Trees and shrubs in containers are more vulnerable to frost damage than those in the ground because the containers have less soil mass and the roots are less insulated. For smaller pots or more tender perennials, trees, and shrubs, move the containers to a warmer, more protected spot in the garden under a deck or covered area that keeps snow and frost off of the pot and plants.
Large planters or trees that cannot be moved can be insulated using burlap or chicken wire and straw. The book Container Garden Complete by Jessica Walliser has a great section in chapter 5 on the details of how to overwinter both tender and hardy plants which I refer to often.
Fall Container Soil Mix Recipe
At the end of the season, it’s a good time to freshen up your soil. You can discard the whole lot of it and replace the soil with a fresh bag of soil like the Black Gold® Natural & Organic Potting Mix which contains a special blend of Canadian Sphagnum Peat Moss, Composted or Aged Bark, Compost, Earthworm Castings, RESiLIENCE®, Horticultural Grade Perlite, Pumice or Cinders, and Organic Grade Fertilizer.
Or you can refresh your existing container soil by adding new materials. If there were no signs of disease or pests on the plants or in the soil, the soil can be reused by mixing it in equal amounts with Black Gold® Garden Compost Mix, and Black Gold® Just Coir.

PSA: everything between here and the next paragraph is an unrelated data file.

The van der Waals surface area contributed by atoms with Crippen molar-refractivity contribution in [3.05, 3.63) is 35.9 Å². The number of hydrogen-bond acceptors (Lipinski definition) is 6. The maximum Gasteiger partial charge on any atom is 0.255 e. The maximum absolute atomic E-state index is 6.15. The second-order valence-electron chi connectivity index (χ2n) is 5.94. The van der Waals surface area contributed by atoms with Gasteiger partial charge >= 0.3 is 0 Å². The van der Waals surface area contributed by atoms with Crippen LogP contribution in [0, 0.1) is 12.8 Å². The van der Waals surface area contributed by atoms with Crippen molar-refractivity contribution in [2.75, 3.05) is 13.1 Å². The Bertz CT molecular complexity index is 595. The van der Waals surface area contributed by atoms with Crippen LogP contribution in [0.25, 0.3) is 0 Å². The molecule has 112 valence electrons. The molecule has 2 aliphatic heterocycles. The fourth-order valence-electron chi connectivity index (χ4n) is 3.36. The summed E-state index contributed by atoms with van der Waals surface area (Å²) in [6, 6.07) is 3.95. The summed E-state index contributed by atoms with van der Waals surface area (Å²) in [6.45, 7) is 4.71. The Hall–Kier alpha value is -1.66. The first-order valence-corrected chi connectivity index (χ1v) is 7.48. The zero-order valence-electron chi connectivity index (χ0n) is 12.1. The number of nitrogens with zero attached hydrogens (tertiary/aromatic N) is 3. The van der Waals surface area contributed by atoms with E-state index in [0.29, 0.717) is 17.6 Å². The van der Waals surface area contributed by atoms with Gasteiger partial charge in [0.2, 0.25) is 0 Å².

Fall Container Garden DIY Projects
Colorful Fall Foliage Planter
Mix 1 part of your existing soil with one part Black Gold® Garden Compost Mix plus one part Black Gold® Just Coir in a wheelbarrow and then add in a variety of perennials with vibrant foliage color like Heuchera, Euonymous, Sedum and Gaultheria.
Mix 1 part of your existing soil with one part Black Gold® Just Coir and add in fall-themed plants for the holidays. At the end of the holiday season when the pumpkin is starting to decompose, remove any perennials and simply discard the whole planter—soil, pumpkin, and spent plants—into the compost bin.
Spring Bulbs in Pots
Plan for a gorgeous spring display by loading layers of spring bulbs into a container filled with Black Gold® Natural & Organic Potting Mix. Layer and plant bulbs so that you get a continuous display of gorgeous flowers throughout the spring. Make a soil mix that is light and airy to keep the bulbs insulated through the colder months.
Hardy bulbs that need a winter’s chill can be planted in a pot and then the pot can be moved to an unheated garage, under a deck, or wrapped with insulation to keep the container and bulbs chilled but not freezing. In the spring when the soil warms up, move the container into place and watch how fast you get to see the show.
In areas where winters are mild, the container can be left in place with a winter arrangement decorating the soil above the bulbs.
Outdoor Holiday Arrangement
These displays need no special soil as the plants used are cut branches and leaves used as an outdoor botanical arrangement that will be discarded in the spring. No additional soil or fertilizer is needed as the old potting soil can be used to hold the arrangement in place. Simply add in cut evergreen branches along with decorative cones and seed heads to make a festive display to last until spring.
What do your fall containers look like this year? Let us know in the comments below!
More Fall Garden Tips
- Modern Mums: Re-Imagining Color for Fall Outdoor Decor
- Garden Watering Tools Care Guide for Fall
- Grow These Fall Perennials for Brilliant Autumn Color!
- Beyond Tulips: Extraordinary Fall Bulbs You Need to Grow